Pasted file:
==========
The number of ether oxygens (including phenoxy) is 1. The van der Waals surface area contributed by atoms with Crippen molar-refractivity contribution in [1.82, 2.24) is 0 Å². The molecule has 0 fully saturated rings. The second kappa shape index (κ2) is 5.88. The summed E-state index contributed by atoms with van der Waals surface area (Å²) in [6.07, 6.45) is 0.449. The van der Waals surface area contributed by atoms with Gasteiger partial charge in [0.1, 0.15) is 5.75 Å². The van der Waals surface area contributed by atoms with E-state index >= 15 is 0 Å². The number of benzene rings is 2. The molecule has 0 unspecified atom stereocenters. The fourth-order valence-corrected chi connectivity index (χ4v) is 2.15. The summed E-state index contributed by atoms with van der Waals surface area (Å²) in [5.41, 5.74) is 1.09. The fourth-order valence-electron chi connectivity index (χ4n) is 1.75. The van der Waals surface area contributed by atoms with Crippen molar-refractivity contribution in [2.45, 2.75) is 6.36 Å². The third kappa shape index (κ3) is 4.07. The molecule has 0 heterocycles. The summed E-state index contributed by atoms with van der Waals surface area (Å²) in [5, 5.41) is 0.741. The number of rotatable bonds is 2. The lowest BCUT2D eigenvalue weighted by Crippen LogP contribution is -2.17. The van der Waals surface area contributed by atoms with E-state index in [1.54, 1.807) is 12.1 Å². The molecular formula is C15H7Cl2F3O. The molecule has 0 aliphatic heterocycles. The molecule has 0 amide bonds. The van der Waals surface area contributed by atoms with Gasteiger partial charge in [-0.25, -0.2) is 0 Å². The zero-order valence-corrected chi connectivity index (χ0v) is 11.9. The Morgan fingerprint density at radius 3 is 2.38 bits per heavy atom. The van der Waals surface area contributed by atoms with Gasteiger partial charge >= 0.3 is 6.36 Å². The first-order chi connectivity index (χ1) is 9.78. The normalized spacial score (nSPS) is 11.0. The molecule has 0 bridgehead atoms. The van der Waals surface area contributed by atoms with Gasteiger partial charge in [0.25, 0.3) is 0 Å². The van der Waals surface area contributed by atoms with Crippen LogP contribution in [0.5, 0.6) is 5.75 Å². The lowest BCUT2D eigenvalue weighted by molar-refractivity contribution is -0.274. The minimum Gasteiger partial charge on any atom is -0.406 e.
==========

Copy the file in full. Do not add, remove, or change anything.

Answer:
The number of ether oxygens (including phenoxy) is 1. The van der Waals surface area contributed by atoms with Crippen molar-refractivity contribution in [1.82, 2.24) is 0 Å². The molecule has 0 fully saturated rings. The second kappa shape index (κ2) is 5.88. The summed E-state index contributed by atoms with van der Waals surface area (Å²) in [6.07, 6.45) is 0.449. The van der Waals surface area contributed by atoms with Gasteiger partial charge in [0.1, 0.15) is 5.75 Å². The van der Waals surface area contributed by atoms with E-state index >= 15 is 0 Å². The number of benzene rings is 2. The molecule has 0 unspecified atom stereocenters. The fourth-order valence-corrected chi connectivity index (χ4v) is 2.15. The summed E-state index contributed by atoms with van der Waals surface area (Å²) in [5.41, 5.74) is 1.09. The fourth-order valence-electron chi connectivity index (χ4n) is 1.75. The van der Waals surface area contributed by atoms with Crippen molar-refractivity contribution in [2.45, 2.75) is 6.36 Å². The third kappa shape index (κ3) is 4.07. The molecule has 0 heterocycles. The summed E-state index contributed by atoms with van der Waals surface area (Å²) in [5, 5.41) is 0.741. The number of rotatable bonds is 2. The lowest BCUT2D eigenvalue weighted by Crippen LogP contribution is -2.17. The van der Waals surface area contributed by atoms with E-state index in [1.54, 1.807) is 12.1 Å². The molecular formula is C15H7Cl2F3O. The molecule has 0 aliphatic heterocycles. The molecule has 0 amide bonds. The van der Waals surface area contributed by atoms with Gasteiger partial charge in [-0.25, -0.2) is 0 Å². The zero-order valence-corrected chi connectivity index (χ0v) is 11.9. The Morgan fingerprint density at radius 3 is 2.38 bits per heavy atom. The van der Waals surface area contributed by atoms with Gasteiger partial charge >= 0.3 is 6.36 Å². The first-order chi connectivity index (χ1) is 9.78. The normalized spacial score (nSPS) is 11.0. The molecule has 0 bridgehead atoms. The van der Waals surface area contributed by atoms with Gasteiger partial charge in [0.25, 0.3) is 0 Å². The van der Waals surface area contributed by atoms with Crippen LogP contribution in [0.5, 0.6) is 5.75 Å². The lowest BCUT2D eigenvalue weighted by molar-refractivity contribution is -0.274. The minimum Gasteiger partial charge on any atom is -0.406 e.